What I'd like to do is to cite classical works. For example, to cite Aristotle's Metaphyisic according to the Bekker's cannonical edition. How could I do this using biblatex with author-year style?
In my experience citing medieval and classical texts, the most flexible approach --- given that different journals and publishers have different rules about citing pre-modern works --- is to create your own citation commands for these works. Biblatex is extremely flexible, but unless you are sure one shorthand will work for everything you'll ever write, it can't do the job unless you (re-)create a .bib entry for each paper or book.
For a basic paper, what I do is something like the following, given the following .bib entry:
(Note, I treat modern editions of works as being 'authored' by the modern editor of the work since our 'critical' editions of these works are but reconstructions of what the medieval or classical author wrote. Not everyone agrees with this view, so you may want to add Aristotle in the author field.)
Now, create a custom citation command:
gives you: 'Met. 1048a36' along with an invisible citation of the Ross edition and a command to manually re-set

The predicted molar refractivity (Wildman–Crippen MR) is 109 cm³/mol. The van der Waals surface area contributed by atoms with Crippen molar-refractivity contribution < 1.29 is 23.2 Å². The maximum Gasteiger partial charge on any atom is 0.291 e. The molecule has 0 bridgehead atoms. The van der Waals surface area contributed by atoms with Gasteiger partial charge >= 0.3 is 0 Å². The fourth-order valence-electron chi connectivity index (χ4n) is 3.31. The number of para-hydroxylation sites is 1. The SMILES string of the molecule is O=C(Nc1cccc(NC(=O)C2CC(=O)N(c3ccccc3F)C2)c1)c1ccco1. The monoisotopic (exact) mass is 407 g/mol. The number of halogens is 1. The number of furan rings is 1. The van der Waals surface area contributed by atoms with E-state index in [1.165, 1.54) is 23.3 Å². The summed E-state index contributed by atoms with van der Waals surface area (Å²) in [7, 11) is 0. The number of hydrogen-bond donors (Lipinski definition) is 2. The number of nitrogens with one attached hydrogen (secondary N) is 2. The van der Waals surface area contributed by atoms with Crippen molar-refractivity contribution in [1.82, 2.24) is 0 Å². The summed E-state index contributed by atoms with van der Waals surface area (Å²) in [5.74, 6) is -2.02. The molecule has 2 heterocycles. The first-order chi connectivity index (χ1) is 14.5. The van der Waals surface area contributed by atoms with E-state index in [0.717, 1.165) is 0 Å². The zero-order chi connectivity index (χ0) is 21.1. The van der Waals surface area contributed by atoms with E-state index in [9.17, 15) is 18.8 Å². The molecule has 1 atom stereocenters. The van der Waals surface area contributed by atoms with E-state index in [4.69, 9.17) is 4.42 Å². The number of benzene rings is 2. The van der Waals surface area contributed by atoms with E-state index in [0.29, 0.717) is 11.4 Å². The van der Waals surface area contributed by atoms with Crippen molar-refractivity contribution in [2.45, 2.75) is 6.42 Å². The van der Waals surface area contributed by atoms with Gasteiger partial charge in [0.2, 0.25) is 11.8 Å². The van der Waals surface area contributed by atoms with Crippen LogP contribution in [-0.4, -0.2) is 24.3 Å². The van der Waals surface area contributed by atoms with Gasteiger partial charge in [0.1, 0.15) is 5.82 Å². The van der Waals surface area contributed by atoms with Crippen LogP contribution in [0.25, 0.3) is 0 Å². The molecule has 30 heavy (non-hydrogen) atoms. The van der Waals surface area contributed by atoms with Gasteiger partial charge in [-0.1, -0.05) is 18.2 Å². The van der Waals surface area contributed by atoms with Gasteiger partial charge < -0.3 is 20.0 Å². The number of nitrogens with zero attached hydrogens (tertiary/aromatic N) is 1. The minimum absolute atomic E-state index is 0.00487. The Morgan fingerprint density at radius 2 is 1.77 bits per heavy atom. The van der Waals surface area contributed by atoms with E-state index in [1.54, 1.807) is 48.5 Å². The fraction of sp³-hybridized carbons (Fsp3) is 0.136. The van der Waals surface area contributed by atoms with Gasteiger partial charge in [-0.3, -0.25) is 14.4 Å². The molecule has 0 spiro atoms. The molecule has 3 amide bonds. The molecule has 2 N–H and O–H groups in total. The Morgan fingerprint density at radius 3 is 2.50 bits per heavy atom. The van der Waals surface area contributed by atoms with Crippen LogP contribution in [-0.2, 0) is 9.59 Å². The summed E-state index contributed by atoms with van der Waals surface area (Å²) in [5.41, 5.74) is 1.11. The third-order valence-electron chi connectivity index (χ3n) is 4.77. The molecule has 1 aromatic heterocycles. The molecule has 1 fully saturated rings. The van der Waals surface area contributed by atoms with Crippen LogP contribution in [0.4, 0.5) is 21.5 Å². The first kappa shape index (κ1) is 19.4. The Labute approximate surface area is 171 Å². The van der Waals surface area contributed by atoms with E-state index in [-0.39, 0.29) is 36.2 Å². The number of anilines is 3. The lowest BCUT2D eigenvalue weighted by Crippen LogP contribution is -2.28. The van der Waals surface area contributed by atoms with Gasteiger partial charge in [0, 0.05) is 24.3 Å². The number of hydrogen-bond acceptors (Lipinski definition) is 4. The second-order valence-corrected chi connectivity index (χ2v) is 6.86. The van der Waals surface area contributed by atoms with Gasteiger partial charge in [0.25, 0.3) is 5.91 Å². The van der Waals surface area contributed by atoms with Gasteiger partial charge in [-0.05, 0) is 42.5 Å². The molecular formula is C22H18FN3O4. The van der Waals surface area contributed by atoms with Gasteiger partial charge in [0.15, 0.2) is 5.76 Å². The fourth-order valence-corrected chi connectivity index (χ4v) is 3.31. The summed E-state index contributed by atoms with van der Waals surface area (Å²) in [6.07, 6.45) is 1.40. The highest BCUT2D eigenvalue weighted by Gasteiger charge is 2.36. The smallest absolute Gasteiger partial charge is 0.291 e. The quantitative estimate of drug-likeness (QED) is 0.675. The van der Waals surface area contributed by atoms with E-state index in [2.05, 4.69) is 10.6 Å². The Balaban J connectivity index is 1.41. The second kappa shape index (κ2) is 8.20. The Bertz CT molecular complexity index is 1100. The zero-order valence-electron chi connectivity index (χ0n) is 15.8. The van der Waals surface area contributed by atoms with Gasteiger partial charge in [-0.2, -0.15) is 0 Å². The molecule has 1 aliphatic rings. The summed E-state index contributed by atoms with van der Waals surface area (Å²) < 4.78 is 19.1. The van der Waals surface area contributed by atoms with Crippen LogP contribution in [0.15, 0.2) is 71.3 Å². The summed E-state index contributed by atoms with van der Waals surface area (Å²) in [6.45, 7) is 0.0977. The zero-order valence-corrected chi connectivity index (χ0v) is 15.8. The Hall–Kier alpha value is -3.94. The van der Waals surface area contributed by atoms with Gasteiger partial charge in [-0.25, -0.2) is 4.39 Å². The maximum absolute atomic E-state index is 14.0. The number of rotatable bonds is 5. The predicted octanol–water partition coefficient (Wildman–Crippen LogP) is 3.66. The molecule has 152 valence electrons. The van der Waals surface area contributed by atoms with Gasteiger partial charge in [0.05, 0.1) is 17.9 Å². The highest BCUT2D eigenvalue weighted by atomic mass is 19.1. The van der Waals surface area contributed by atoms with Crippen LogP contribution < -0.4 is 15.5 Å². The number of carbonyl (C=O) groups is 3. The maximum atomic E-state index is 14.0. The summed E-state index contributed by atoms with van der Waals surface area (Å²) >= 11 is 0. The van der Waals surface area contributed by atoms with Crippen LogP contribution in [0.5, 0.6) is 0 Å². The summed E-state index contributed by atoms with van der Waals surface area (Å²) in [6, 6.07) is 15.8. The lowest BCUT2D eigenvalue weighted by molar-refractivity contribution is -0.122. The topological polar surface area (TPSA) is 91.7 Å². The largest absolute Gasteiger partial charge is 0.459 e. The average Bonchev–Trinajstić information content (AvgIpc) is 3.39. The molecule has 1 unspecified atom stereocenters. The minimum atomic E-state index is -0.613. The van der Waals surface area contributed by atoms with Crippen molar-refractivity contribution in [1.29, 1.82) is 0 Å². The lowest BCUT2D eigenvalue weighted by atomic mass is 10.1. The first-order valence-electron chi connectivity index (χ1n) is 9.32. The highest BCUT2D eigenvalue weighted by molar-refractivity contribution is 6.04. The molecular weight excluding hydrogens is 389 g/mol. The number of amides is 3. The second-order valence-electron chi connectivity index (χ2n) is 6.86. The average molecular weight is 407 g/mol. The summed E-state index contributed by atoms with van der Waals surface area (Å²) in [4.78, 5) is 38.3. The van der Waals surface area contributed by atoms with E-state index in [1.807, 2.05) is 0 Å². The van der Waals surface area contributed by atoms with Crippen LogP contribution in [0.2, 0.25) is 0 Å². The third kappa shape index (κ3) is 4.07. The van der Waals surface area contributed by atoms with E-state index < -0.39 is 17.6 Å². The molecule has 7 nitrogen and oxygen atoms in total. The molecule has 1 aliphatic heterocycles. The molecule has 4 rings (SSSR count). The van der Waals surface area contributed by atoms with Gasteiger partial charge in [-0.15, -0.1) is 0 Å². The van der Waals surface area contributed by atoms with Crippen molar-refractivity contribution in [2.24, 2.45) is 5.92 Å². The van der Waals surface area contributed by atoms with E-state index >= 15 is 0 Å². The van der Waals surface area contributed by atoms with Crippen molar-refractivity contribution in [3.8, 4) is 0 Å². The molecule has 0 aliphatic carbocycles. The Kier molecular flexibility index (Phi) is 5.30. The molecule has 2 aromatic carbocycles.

Or be more complicated. Imagine you wanted to provide a parenthetical reference to the page number(s) of Ross's edition:
Obviously, more fancy versions are possible, but think carefully about what you want: will a reference to long sections of the text be required (e.g., Met. 1067b1--1068a7)? do you want to include book and chapter information (e.g., Met. 11.11.1067b1--1068a7)? do you want the references to the 'a' and 'b' columns to be superscript? Etc., etc.
One final thought. If this is a longer project, and you plan on something like an index locorum, make sure you create the commands in such a way that you can extract the relevant information consistently from these commands. That is, if you want to provide more detailed information in the ntoes of your text than will appear in the index, make sure you break down the discrete parts of the citation into different mandatory arguments (using, say, something like
You may use the
And this is how to use it with